This code has assumed we have our pixel data for the image as a $$400 \times 400 \times 3$$ 3-d matrix, with each of the three layers being red, green, and blue pixels.

We find out which pixels are green by comparing, element-by-element, the middle (green, number 1) layer to the top (red, zero) and bottom (blue, 2)

Now we just need to read in our data, which is a PNG image, and convert it into our matrix format:

def count_green_in_png(data):
f = BytesIO(data)
pixels = imageio.v2.imread(f)  # Get our PNG image as a numpy array
return np.sum(is_green(pixels))

print(count_green_in_png(map_at(*london_location)))

3006


We’ll also need a function to get an evenly spaced set of places between two endpoints:

def location_sequence(start, end, steps):
lats = np.linspace(start[0], end[0], steps)  # "Linearly spaced" data
longs = np.linspace(start[1], end[1], steps)
return np.vstack([lats, longs]).transpose()

location_sequence(geolocate("London"), geolocate("Cambridge"), 5)

array([[ 5.15074456e+01, -1.27765300e-01],
[ 5.16819670e+01, -6.61580500e-02],
[ 5.18564885e+01, -4.55080000e-03],
[ 5.20310099e+01,  5.70564500e-02],
[ 5.22055314e+01,  1.18663700e-01]])


## 2.5.6 Visualising green content#

We should display the green content to check our work:

def show_green_in_png(data):
pixels = imageio.imread(BytesIO(data))  # Get our PNG image as rows of pixels
green = is_green(pixels)

out = green[:, :, np.newaxis] * np.array([0, 1, 0])[np.newaxis, np.newaxis, :]

buffer = BytesIO()
imageio.imwrite(buffer, out, format="png")
return buffer.getvalue()

Image(map_at(*london_location, satellite=True))

Image(show_green_in_png(map_at(*london_location, satellite=True)))

/tmp/ipykernel_11660/3094229650.py:2: DeprecationWarning: Starting with ImageIO v3 the behavior of this function will switch to that of iio.v3.imread. To keep the current behavior (and make this warning disappear) use import imageio.v2 as imageio or call imageio.v2.imread directly.
pixels = imageio.imread(BytesIO(data))  # Get our PNG image as rows of pixels

---------------------------------------------------------------------------
KeyError                                  Traceback (most recent call last)
File /opt/hostedtoolcache/Python/3.8.18/x64/lib/python3.8/site-packages/PIL/Image.py:3098, in fromarray(obj, mode)
3097 try:
-> 3098     mode, rawmode = _fromarray_typemap[typekey]
3099 except KeyError as e:

KeyError: ((1, 1, 3), '<i8')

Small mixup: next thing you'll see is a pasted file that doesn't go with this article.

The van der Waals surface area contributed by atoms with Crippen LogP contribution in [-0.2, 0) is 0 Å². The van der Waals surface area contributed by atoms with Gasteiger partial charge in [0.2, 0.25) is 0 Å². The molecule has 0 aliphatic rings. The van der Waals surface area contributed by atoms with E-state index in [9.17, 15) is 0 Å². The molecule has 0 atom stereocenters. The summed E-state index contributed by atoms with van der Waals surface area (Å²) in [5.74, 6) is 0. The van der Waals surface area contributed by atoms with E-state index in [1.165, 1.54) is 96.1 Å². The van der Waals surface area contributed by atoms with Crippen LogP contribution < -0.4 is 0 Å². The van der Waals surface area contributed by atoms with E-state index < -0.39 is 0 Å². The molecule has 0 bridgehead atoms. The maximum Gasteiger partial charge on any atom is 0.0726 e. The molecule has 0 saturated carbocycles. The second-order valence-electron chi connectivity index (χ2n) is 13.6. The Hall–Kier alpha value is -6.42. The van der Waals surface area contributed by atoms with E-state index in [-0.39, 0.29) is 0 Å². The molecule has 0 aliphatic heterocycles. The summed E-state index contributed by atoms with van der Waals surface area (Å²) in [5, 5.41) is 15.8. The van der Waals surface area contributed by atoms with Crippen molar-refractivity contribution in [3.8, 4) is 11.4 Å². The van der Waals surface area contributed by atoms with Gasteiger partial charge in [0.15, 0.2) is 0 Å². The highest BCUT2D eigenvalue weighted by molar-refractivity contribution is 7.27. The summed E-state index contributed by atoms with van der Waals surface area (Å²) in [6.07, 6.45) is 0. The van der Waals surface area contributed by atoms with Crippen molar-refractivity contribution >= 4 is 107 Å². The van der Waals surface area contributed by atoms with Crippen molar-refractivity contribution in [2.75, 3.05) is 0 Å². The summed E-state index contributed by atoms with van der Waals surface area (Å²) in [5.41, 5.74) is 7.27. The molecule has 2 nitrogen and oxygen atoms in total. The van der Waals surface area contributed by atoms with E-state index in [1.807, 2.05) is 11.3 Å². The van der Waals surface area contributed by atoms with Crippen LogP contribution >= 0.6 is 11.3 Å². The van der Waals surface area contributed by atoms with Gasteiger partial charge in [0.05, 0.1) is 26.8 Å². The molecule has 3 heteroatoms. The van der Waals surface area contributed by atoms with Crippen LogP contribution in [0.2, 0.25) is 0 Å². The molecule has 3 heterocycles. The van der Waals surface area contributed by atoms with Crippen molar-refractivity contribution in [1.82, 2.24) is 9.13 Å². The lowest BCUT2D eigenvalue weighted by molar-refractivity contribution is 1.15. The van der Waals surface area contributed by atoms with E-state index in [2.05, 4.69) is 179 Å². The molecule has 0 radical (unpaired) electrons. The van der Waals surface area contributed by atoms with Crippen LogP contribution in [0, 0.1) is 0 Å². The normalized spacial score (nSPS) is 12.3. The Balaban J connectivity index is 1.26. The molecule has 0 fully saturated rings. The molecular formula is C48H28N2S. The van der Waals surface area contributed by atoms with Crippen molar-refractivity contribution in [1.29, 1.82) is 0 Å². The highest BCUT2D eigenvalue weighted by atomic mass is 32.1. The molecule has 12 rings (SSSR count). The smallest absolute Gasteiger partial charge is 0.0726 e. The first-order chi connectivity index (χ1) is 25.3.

The above exception was the direct cause of the following exception:

TypeError                                 Traceback (most recent call last)
Cell In[23], line 1
----> 1 Image(show_green_in_png(map_at(*london_location, satellite=True)))

Cell In[21], line 8, in show_green_in_png(data)
5 out = green[:, :, np.newaxis] * np.array([0, 1, 0])[np.newaxis, np.newaxis, :]
7 buffer = BytesIO()
----> 8 imageio.imwrite(buffer, out, format="png")
9 return buffer.getvalue()

File /opt/hostedtoolcache/Python/3.8.18/x64/lib/python3.8/site-packages/imageio/v2.py:397, in imwrite(uri, im, format, **kwargs)
395 imopen_args["legacy_mode"] = True
396 with imopen(uri, "wi", **imopen_args) as file:
--> 397     return file.write(im, **kwargs)

File /opt/hostedtoolcache/Python/3.8.18/x64/lib/python3.8/site-packages/imageio/plugins/pillow.py:444, in PillowPlugin.write(self, ndimage, mode, format, is_batch, **kwargs)
441     ndimage = ndimage[None, ...]
443 for frame in ndimage:
--> 444     pil_frame = Image.fromarray(frame, mode=mode)
445     if "bits" in kwargs:
446         pil_frame = pil_frame.quantize(colors=2 ** kwargs["bits"])

File /opt/hostedtoolcache/Python/3.8.18/x64/lib/python3.8/site-packages/PIL/Image.py:3102, in fromarray(obj, mode)
3100         typekey_shape, typestr = typekey
3101         msg = f"Cannot handle this data type: {typekey_shape}, {typestr}"
-> 3102         raise TypeError(msg) from e
3103 else:
3104     rawmode = mode

TypeError: Cannot handle this data type: (1, 1, 3), <i8


## 2.5.7 Looping#

We can loop over each element in our list of coordinates, and get a map for that place:

for location in location_sequence(geolocate("London"), geolocate("Birmingham"), 4):
display(Image(map_at(*location)))


So now we can count the green from London to Birmingham!

[
count_green_in_png(map_at(*location))
for location in location_sequence(geolocate("London"), geolocate("Birmingham"), 10)
]

[3258, 37141, 59293, 22398, 30123, 56351, 60224, 53067, 137132, 143993]


## 2.5.8 Plotting graphs#

Let’s plot a graph.

import matplotlib.pyplot as plt

plt.plot(
[
count_green_in_png(map_at(*location))
for location in location_sequence(
geolocate("London"), geolocate("Birmingham"), 10
)
]
)

[<matplotlib.lines.Line2D at 0x10aedd2e0>]


From a research perspective, of course, this code needs a lot of work. But I hope the power of using programming is clear.

## 2.5.9 Composing Program Elements#

We built little pieces of useful code, to:

• Find latitude and longitude of a place

• Get a map at a given latitude and longitude

• Decide whether a (red,green,blue) triple is mainly green

• Decide whether each pixel is mainly green

• Plot a new image showing the green places

• Find evenly spaced points between two places

By putting these together, we can make a function which can plot this graph automatically for any two places:

def green_between(start, end, steps):
return [
count_green_in_png(map_at(*location))
for location in location_sequence(geolocate(start), geolocate(end), steps)
]

plt.plot(green_between("New York", "Chicago", 20))

[<matplotlib.lines.Line2D at 0x10af8c070>]


And that’s it! We’ve used Python to analyse data from an internet API and visualise it in interesting ways.